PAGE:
And what about Real's own audio/video codec source code? Is that going to be Open Sourced too? If not, then again isn't this announcement somewhat underwhelming?
Posted by rklrkl (143 comments )
Reply Link Flag
The realplayer is not an opensource project, the opensourced one is helix p
The different is the codec, all private codecs are not opened, such like rmvb, wmv, mpeg4 video.....

I think if real open source WMV, mpeg4 video, they will have legal problem. But at least , they should open source it's own audio/video coed.
Posted by steven zhang (1 comment )
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Real doing the work, Microsoft getting the benefit...
That's all their 'alliance' is all about. Microsoft has enough problems writing programs for Windows...
Posted by PCCRomeo (432 comments )
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Microsoft has problems.... makes me sick
one thing is for sure... thier hiring process could use an overhaul.. microsoft is getting raided.. has been for quite some time.. and its so large and disconnected.. the managers avoid applicant pools because its so time consuming... seems like only the well connected get jobs.. its amazing how many tech companies are sheltering people who truley dont deserve to be there... and all the work falls on a few who sacrifice everything to just be able to pay their rent and drive a sports car.. while the execs consume millions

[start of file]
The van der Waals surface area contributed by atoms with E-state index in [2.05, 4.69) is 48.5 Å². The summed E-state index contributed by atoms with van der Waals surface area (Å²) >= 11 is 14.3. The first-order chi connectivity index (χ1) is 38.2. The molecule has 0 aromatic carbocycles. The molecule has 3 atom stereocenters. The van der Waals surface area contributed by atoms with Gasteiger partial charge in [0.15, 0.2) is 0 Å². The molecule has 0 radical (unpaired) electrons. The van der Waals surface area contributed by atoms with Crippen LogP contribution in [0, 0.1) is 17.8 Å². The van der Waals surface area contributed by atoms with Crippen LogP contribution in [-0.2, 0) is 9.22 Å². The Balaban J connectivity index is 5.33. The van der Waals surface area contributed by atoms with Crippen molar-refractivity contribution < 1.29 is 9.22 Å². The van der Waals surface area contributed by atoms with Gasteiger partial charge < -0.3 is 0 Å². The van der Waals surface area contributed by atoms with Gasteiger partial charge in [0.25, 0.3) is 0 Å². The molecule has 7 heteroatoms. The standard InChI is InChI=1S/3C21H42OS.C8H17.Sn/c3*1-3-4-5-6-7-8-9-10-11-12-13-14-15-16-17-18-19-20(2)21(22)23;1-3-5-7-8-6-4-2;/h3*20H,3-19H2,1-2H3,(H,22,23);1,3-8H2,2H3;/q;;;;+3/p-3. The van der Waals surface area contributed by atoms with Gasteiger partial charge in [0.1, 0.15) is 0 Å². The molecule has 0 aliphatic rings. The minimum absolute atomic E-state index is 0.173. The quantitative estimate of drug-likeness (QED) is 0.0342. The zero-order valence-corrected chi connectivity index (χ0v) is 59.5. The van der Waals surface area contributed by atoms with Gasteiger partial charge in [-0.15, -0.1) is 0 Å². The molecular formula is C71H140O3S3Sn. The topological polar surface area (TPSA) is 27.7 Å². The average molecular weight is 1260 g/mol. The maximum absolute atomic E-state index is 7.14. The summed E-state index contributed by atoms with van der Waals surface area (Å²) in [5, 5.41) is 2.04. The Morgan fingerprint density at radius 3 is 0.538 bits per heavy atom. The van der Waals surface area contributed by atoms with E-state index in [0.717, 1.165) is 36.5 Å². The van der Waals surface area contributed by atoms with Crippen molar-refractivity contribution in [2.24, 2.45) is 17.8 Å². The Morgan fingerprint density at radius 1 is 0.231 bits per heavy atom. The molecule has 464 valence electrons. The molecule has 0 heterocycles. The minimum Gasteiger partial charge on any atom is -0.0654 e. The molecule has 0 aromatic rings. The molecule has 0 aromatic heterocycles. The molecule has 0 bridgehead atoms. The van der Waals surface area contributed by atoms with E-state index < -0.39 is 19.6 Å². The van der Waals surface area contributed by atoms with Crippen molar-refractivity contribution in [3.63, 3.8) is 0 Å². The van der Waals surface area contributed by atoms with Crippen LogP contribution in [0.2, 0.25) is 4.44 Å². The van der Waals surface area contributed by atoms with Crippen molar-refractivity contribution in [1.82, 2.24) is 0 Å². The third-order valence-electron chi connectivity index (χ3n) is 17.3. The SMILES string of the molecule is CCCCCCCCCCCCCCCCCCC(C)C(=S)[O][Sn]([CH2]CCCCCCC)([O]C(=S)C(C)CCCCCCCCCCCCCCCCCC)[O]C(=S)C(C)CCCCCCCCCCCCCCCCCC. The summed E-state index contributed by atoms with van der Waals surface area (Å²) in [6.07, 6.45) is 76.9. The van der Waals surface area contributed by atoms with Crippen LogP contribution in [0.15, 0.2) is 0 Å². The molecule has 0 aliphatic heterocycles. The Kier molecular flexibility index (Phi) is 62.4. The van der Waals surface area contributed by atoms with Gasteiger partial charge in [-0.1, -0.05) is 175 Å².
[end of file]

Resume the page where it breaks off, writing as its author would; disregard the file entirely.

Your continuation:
Posted by freqmd5 (19 comments )
Link Flag
media player gui will probably have back door...
most have.. i switched to xmms.. it was the most secure one around... but then xmms became increasingly difficult to install..
Posted by freqmd5 (19 comments )
Reply Link Flag
Mepis Linux comes with xmms pre-installed.
Posted by wgilbert5 (19 comments )
Link Flag
Closed Source Module
MPlayer can only play Windows Media Player files using the closed source DLL from Microsoft and some glue code.
Posted by DarkPhoenixFF4 (206 comments )
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media player gui will probably have back door...
most have.. i switched to xmms.. it was the most secure one around... but then xmms became increasingly difficult to install..
Posted by freqmd5 (19 comments )
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Linux already has one
Mplayer already plays those formats and pretty much every other conceivable format. And it works damn well too.

Guess this is just marketing hype
Posted by joshuasmythe (32 comments )
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MPlayers can play, but not all
MPlayer and MPlayer-plugin cannot play some streaming contents such as Yahoo Japan movies, Gyao Japan's free movies etc. I am expecting that I would be able to watch Gyao movies with Linux!
Posted by printempo (1 comment )
Link Flag
It's still not easy
I have set up quite a few linux desktops for my self and family and the Multimedia PLAYBACK is the most troublesome part. Out of the box the lack of DVD play capability and Full Windows media support makes a quick easy setup impossible. While I am able to get these features in place IT'S STILL TO MUCH FO HACK for the mainstream crowd. Corporate deployments of Linux will have skilled support in house to do these kind of things but home users won't. This is a giant step in the right direction.
Posted by Captain-Atari (80 comments )